Before march

As Roosevelt did in 1941, President John F. Kennedy met Randolph and King in 1963 ahead of their planned protests in Washington DC.

Kennedy worried that the demonstration would end in violence, much as it did in Birmingham. He Told the protesters that the march was “sick” and the organizers invited according to the “atmosphere of intimidation”, History.com.

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Organizers insisted on complying with the march, and Kennedy had to support the march in an effort to maintain peace and organization. He Assigned his brother, Robert, to cooperate with civil rights leaders to ensure safety.

Kennedy and the organizers agreed to emphasize the peaceful element of the protest.

Civil Rights March in Washington, DC, Drs.  In a crowd with Martin Luther King Jr. and Matthew Ahman.  (Nar - 582015 - Restoration. 2oration August 1963)

Civil Rights March in Washington, DC, Drs. In a crowd with Martin Luther King Jr. and Matthew Ahman. (Nar – 582015 – Restoration. 2oration August 1963)
(National Archives)

Disharmony

Malcolm X famously rejected the march, calling it a “hit on Washington”. According to the Washington Post.

Baird Rustin, who served as an aide to Randolph and helped much of the organization, worried that the march might turn violent and undermine the movement’s international image.

“We were bombing because we were winning, not because we were losing,” Rustin wrote After the incident in the magazine Liberation. “But our biggest mistake was to carry out such a power march with a quarter of a million people, and not to understand that counter-revolutionaries would strike back in some such way.”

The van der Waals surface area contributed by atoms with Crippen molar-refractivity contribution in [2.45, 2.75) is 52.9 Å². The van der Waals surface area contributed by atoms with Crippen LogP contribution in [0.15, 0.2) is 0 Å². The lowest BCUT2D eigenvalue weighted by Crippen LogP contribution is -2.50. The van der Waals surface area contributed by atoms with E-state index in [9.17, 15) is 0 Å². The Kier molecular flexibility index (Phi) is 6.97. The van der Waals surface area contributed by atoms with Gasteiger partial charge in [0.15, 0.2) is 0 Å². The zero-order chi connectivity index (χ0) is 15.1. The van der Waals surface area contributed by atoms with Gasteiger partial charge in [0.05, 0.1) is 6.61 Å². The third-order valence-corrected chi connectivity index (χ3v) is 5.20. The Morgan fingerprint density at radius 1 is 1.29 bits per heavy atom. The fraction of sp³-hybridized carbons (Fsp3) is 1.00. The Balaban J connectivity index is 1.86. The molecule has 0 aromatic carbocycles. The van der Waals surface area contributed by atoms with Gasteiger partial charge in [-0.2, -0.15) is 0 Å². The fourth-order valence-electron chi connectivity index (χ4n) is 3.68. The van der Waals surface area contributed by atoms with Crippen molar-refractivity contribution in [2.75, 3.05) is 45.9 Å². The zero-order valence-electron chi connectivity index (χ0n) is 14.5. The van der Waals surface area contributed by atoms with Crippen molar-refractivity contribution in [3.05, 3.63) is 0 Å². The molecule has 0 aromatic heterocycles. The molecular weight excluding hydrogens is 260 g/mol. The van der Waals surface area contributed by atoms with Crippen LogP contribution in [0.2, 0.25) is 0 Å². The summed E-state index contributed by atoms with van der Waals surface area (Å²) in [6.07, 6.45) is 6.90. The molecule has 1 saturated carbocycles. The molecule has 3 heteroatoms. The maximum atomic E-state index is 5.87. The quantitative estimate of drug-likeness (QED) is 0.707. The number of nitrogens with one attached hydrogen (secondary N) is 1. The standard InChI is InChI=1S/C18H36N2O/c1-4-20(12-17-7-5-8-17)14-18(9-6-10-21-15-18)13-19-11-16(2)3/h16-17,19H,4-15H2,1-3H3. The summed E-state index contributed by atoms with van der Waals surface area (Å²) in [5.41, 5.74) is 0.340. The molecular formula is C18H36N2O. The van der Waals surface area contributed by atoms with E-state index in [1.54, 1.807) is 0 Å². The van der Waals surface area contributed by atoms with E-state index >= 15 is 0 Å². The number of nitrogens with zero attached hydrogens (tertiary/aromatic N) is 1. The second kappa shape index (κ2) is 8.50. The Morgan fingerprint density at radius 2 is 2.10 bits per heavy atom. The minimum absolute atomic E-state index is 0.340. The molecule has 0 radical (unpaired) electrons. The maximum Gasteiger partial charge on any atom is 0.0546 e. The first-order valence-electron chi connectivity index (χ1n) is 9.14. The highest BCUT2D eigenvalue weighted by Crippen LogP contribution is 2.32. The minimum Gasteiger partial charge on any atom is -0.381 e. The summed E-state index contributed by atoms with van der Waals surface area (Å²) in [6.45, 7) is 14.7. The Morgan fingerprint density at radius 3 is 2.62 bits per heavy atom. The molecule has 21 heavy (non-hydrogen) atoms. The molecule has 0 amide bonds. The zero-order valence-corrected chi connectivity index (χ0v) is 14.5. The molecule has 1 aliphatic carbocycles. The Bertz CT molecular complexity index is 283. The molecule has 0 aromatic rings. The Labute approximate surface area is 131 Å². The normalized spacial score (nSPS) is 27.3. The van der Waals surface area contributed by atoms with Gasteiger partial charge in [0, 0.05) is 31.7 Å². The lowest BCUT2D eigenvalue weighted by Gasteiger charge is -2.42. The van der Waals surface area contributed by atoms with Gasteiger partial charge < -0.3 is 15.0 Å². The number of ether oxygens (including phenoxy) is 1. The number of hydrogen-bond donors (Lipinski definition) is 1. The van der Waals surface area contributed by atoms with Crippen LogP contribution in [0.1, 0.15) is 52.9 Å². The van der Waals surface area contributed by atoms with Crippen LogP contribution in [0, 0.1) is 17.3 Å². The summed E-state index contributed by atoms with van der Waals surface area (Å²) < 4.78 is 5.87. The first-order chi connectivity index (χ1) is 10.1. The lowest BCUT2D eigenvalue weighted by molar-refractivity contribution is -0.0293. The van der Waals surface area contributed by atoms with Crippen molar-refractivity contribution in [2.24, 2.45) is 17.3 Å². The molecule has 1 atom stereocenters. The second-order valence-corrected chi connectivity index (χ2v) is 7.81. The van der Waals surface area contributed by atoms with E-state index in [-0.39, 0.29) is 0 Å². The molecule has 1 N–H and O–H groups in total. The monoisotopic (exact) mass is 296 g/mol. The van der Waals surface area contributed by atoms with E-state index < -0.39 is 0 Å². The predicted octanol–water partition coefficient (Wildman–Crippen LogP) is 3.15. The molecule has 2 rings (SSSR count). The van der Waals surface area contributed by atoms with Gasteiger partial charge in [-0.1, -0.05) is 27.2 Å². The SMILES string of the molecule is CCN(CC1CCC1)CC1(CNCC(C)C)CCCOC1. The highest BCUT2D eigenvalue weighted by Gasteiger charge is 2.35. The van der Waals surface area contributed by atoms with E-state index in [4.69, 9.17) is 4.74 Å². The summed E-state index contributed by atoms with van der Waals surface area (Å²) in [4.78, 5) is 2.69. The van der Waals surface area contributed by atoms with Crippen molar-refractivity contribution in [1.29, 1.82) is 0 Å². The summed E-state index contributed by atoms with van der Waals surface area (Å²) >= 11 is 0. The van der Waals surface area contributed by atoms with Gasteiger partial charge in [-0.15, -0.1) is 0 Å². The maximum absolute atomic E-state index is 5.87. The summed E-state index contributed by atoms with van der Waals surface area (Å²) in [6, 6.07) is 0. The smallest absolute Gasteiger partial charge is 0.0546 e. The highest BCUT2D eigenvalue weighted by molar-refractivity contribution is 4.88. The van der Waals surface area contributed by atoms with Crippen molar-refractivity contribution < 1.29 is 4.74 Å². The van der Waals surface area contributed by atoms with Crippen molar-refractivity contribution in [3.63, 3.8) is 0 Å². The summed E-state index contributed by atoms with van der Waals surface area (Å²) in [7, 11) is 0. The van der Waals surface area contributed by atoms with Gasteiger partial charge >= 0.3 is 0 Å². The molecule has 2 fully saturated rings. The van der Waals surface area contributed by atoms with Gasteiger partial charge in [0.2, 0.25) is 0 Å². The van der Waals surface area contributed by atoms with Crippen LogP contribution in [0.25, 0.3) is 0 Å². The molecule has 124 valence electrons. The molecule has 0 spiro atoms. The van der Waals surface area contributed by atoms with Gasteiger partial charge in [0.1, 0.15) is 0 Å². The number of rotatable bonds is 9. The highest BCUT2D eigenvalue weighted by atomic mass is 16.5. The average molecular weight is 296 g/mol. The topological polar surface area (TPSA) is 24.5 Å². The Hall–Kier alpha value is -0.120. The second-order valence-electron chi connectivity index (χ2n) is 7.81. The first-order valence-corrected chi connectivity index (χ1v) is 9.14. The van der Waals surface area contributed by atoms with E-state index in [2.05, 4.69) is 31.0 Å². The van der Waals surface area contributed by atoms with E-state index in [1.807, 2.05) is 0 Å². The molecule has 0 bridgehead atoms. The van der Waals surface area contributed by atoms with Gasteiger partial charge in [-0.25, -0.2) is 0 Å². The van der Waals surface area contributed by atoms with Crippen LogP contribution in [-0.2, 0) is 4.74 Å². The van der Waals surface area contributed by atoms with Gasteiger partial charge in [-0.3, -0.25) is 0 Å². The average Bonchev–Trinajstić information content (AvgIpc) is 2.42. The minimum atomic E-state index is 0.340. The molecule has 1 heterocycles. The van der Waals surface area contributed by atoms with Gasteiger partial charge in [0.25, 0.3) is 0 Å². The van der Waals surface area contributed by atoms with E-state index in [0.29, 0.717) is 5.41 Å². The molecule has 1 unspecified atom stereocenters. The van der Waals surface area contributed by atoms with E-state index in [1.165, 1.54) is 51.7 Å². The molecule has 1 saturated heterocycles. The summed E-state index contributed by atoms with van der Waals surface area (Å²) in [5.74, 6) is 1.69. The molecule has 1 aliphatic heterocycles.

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Leaders also could not agree on a singular purpose for the march: some groups, including the NAACP, saw the march as a chance to support Kennedy’s new civil rights bill; King and Randolph believed that the march would help bring civil rights issues to national attention.

The group ultimately decided on a series of goals to focus on in March, including meaningful civil rights legislation, the immediate end of school segregation, a federal law against discrimination in the workplace, and a set of employment concerns.

Dr. in the Civil Rights March of Washington, DC (8/28/1963 NA).  Martin Luther King Jr. Speaks

Dr. in the Civil Rights March of Washington, DC (8/28/1963 NA). Martin Luther King Jr. Speaks
(National Archives)

“I have a dream”

Various leaders agreed to an order for each of them, with the king taking the final place. King’s speech called for an end to racism, citing previous great American speeches on freedom, such as the Declaration of Independence and the Emancipation Proclamation.

Near the end of the speech, Mahalia Jackson – a gospel singer – shouted to the crowd, “Tell them about the dream, Martin!”

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The king then reformed a speech that had been built on previous speeches, in which he recounted his “dream”, in which he outlined his vision for her: He Saw a country where all would stand equal to each other, “not by the color of their skin, but by the content of their character.”

The speech is considered to be the biggest moment of the march. Many people have described it as a masterpiece of rhetoric, for which it has been immortalized in the National Recording Registry.

“I would advise [everyone] Read the whole thing, ” Joan Gavin saidA worker present in March. “There was a lot of optimism, and the feeling that we were moving fast from here, but a lot of work had to be done.”

The National Park Service also added an inscription of the speech to the place where the king distributed it.